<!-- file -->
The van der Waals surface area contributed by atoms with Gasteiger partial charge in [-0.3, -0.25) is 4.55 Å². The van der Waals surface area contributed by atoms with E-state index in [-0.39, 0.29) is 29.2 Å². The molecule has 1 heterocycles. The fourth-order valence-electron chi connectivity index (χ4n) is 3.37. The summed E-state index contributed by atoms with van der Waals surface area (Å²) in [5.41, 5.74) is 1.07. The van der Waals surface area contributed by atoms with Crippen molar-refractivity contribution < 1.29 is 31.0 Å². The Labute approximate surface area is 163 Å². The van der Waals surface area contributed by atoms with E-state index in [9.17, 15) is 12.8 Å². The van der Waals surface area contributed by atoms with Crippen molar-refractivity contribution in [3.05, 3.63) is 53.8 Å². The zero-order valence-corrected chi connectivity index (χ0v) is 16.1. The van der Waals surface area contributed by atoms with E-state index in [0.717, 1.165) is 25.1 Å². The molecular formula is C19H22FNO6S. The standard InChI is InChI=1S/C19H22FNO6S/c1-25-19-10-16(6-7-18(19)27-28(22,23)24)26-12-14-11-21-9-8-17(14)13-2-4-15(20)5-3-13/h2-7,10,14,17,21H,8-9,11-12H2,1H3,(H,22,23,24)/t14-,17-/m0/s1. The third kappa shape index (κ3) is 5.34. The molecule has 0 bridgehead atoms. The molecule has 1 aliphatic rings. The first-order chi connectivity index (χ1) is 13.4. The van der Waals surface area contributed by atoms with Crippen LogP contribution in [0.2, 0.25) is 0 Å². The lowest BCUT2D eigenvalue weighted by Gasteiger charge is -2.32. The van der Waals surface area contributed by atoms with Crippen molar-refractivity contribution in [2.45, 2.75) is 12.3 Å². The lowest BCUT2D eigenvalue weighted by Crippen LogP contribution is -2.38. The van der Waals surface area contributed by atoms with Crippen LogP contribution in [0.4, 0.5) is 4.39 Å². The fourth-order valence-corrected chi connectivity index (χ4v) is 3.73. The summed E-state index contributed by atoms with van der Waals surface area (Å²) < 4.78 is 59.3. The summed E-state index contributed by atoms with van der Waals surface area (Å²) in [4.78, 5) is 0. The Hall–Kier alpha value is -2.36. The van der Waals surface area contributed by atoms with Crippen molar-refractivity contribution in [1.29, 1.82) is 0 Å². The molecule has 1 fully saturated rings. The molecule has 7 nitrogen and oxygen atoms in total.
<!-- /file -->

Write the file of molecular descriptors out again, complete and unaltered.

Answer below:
The van der Waals surface area contributed by atoms with Gasteiger partial charge in [-0.3, -0.25) is 4.55 Å². The van der Waals surface area contributed by atoms with E-state index in [-0.39, 0.29) is 29.2 Å². The molecule has 1 heterocycles. The fourth-order valence-electron chi connectivity index (χ4n) is 3.37. The summed E-state index contributed by atoms with van der Waals surface area (Å²) in [5.41, 5.74) is 1.07. The van der Waals surface area contributed by atoms with Crippen molar-refractivity contribution < 1.29 is 31.0 Å². The Labute approximate surface area is 163 Å². The van der Waals surface area contributed by atoms with E-state index in [9.17, 15) is 12.8 Å². The van der Waals surface area contributed by atoms with Crippen molar-refractivity contribution in [3.05, 3.63) is 53.8 Å². The zero-order valence-corrected chi connectivity index (χ0v) is 16.1. The van der Waals surface area contributed by atoms with E-state index in [0.717, 1.165) is 25.1 Å². The molecular formula is C19H22FNO6S. The standard InChI is InChI=1S/C19H22FNO6S/c1-25-19-10-16(6-7-18(19)27-28(22,23)24)26-12-14-11-21-9-8-17(14)13-2-4-15(20)5-3-13/h2-7,10,14,17,21H,8-9,11-12H2,1H3,(H,22,23,24)/t14-,17-/m0/s1. The third kappa shape index (κ3) is 5.34. The molecule has 0 bridgehead atoms. The molecule has 1 aliphatic rings. The first-order chi connectivity index (χ1) is 13.4. The van der Waals surface area contributed by atoms with Crippen LogP contribution in [0.2, 0.25) is 0 Å². The lowest BCUT2D eigenvalue weighted by Gasteiger charge is -2.32. The van der Waals surface area contributed by atoms with Crippen molar-refractivity contribution in [2.45, 2.75) is 12.3 Å². The lowest BCUT2D eigenvalue weighted by Crippen LogP contribution is -2.38. The van der Waals surface area contributed by atoms with Crippen LogP contribution in [0.4, 0.5) is 4.39 Å². The fourth-order valence-corrected chi connectivity index (χ4v) is 3.73. The summed E-state index contributed by atoms with van der Waals surface area (Å²) < 4.78 is 59.3. The summed E-state index contributed by atoms with van der Waals surface area (Å²) in [4.78, 5) is 0. The Hall–Kier alpha value is -2.36. The van der Waals surface area contributed by atoms with Crippen molar-refractivity contribution in [1.29, 1.82) is 0 Å². The molecule has 1 fully saturated rings. The molecule has 7 nitrogen and oxygen atoms in total.